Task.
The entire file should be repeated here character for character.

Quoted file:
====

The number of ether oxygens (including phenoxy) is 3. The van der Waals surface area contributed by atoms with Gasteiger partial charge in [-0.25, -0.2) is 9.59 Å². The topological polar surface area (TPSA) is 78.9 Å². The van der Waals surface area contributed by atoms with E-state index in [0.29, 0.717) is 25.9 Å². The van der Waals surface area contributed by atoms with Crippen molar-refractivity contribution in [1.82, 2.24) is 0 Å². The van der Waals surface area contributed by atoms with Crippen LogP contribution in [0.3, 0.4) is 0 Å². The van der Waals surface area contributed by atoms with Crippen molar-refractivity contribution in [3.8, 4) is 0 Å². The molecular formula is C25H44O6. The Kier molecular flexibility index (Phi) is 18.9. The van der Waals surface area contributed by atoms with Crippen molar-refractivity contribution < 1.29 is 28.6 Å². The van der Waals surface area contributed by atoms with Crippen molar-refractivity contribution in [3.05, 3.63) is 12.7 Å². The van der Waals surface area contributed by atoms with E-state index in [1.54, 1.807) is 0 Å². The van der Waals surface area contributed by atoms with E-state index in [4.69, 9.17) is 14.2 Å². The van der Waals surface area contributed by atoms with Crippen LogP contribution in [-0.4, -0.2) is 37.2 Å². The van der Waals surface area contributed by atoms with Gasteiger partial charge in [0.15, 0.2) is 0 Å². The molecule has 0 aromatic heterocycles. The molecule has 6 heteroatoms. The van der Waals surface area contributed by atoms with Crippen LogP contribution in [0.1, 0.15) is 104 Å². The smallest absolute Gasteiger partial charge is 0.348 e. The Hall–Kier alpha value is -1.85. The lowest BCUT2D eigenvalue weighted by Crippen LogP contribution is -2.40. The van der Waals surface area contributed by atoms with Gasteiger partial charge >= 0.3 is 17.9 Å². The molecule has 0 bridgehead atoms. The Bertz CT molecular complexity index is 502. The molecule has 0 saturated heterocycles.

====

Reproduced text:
The number of ether oxygens (including phenoxy) is 3. The van der Waals surface area contributed by atoms with Gasteiger partial charge in [-0.25, -0.2) is 9.59 Å². The topological polar surface area (TPSA) is 78.9 Å². The van der Waals surface area contributed by atoms with E-state index in [0.29, 0.717) is 25.9 Å². The van der Waals surface area contributed by atoms with Crippen molar-refractivity contribution in [1.82, 2.24) is 0 Å². The van der Waals surface area contributed by atoms with Crippen LogP contribution in [0.3, 0.4) is 0 Å². The van der Waals surface area contributed by atoms with Crippen molar-refractivity contribution in [3.8, 4) is 0 Å². The molecular formula is C25H44O6. The Kier molecular flexibility index (Phi) is 18.9. The van der Waals surface area contributed by atoms with Crippen molar-refractivity contribution < 1.29 is 28.6 Å². The van der Waals surface area contributed by atoms with Crippen molar-refractivity contribution in [3.05, 3.63) is 12.7 Å². The van der Waals surface area contributed by atoms with E-state index in [1.54, 1.807) is 0 Å². The van der Waals surface area contributed by atoms with E-state index in [4.69, 9.17) is 14.2 Å². The van der Waals surface area contributed by atoms with Crippen LogP contribution in [-0.4, -0.2) is 37.2 Å². The van der Waals surface area contributed by atoms with Gasteiger partial charge in [0.15, 0.2) is 0 Å². The molecule has 0 aromatic heterocycles. The molecule has 6 heteroatoms. The van der Waals surface area contributed by atoms with Crippen LogP contribution in [0.1, 0.15) is 104 Å². The smallest absolute Gasteiger partial charge is 0.348 e. The Hall–Kier alpha value is -1.85. The lowest BCUT2D eigenvalue weighted by Crippen LogP contribution is -2.40. The van der Waals surface area contributed by atoms with Gasteiger partial charge >= 0.3 is 17.9 Å². The molecule has 0 bridgehead atoms. The Bertz CT molecular complexity index is 502. The molecule has 0 saturated heterocycles.